Meds, therapy, and more can help.

By Amanda Gardner
Updated April 15, 2019

Schizophrenia is a complex, lifelong disorder that needs specialized, long-term treatment—and it’s a disorder that tends to be even harder to treat than other mental illnesses.

“We aren’t sure why, but it is more common for people with schizophrenia to have difficulty acknowledging their symptoms,” says Timothy B. Sullivan, MD, chair of psychiatry and behavioral sciences at Northwell Health at Staten Island University Hospital in New York City. “People with schizophrenia also have more executive function impairments that particularly affect social interactions, and that includes social interactions with caregivers.”

The most successful schizophrenia treatments usually combine medication, some kind of therapy, and social and family support.

“There is decent evidence that repeated episodes of psychosis are harmful. The more episodes you have, the longer it takes to recover and the more difficult it is to get symptoms under control, so there’s a strong emphasis on trying to prevent acute episodes,” Dr. Sullivan says.

Here are the main components of schizophrenia treatment.


Most people with schizophrenia are treated with antipsychotic medications. No one knows exactly what causes the disorder, but drugs can reduce the severity of symptoms like hallucinations, delusions, and agitation. There are two classes of antipsychotics: older first-generation antipsychotics and newer second-generation drugs.

Experts usually begin with the newer drugs such as aripiprazole (Abilify), olanzapine (Zyprexa), quetiapine (Seroquel), and risperidone (Risperdal) first.

“They all primarily work the same way,” says Dr. Sullivan. “They differ from one another mainly because of the side-effect profile.”

Some of the earlier antipsychotics like haloperidol (Haldol) and chlorpromazine (Thorazine) can cause Parkinson’s-like movement symptoms, which may not be reversible. The newer drugs may result in weight gain and even diabetes, but lifestyle changes may mitigate some of this risk.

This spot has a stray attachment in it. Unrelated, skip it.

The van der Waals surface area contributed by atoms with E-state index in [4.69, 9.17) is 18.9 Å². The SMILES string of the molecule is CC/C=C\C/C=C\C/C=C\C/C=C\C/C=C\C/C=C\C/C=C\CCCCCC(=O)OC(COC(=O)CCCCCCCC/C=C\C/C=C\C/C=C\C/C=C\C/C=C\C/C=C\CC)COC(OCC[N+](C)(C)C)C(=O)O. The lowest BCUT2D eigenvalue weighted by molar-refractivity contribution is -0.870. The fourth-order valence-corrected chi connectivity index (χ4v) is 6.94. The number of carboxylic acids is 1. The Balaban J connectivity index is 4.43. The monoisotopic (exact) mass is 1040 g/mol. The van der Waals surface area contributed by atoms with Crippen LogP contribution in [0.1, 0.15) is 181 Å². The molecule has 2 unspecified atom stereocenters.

Meds for schizophrenia can be given as daily pills or liquid but also as long-acting injectables, which only need to be given once or twice a month and can make it easier for patients to stick with schizophrenia treatment.

Some people also benefit from mood stabilizers like lithium, antidepressants, or anti-anxiety medications. And in cases where patients don’t benefit from drugs and/or if they have depression, doctors may try electroconvulsive therapy (ECT).

“The medications we have currently are not ideal,” says Dr. Sullivan. “They sometimes make cognitive and other symptoms worse, and we historically have a lot of trouble keeping people engaged in treatment.”


That’s where other treatment types step into the picture. One is therapy. This can be individual, family, or group, and it can take different forms including supportive psychotherapy, cognitive enhancement therapy (CET), or cognitive behavioral therapy (CBT).

The goal of therapy for schizophrenia is to help the person cope with symptoms and to move on with their lives in terms of social relationships, education, and work. It also helps people comply with their medication regimens. Up to three-quarters of people with schizophrenia don’t take their meds as instructed because of side effects, because they’re in denial about their symptoms, or due to other reasons related to the disease.

Other psychosocial treatments

Along with different types of therapy, help in learning how to communicate with others along with job training and housing support can also help people with schizophrenia live successful lives in their communities.

There are several models that combine these different aspects of treatment and have shown good results. For instance, assertive community treatment (ACT) has professionals working one-on-one with patients in different domains of treatment. Coordinated specialty care (CSC) similarly covers many bases by providing medication, therapy, education, and job help as well as case management.

“They focus on education and attempting to engage the patient in their own recovery and in particularly emphasizing reintegration into the community through assistance with social connections as well as work or school engagement,” says Dr. Sullivan.

The evidence for this type of program has been around a long time. One study in the 1980s looked at people with severe schizophrenia more than 20 years after they had participated in a comprehensive rehabilitation program and found that many of them had been able to stay in the community.

“They were doing really well,” says Dr. Sullivan. “It was just really contingent on their being given that level of social engagement, helping them to make that connection.”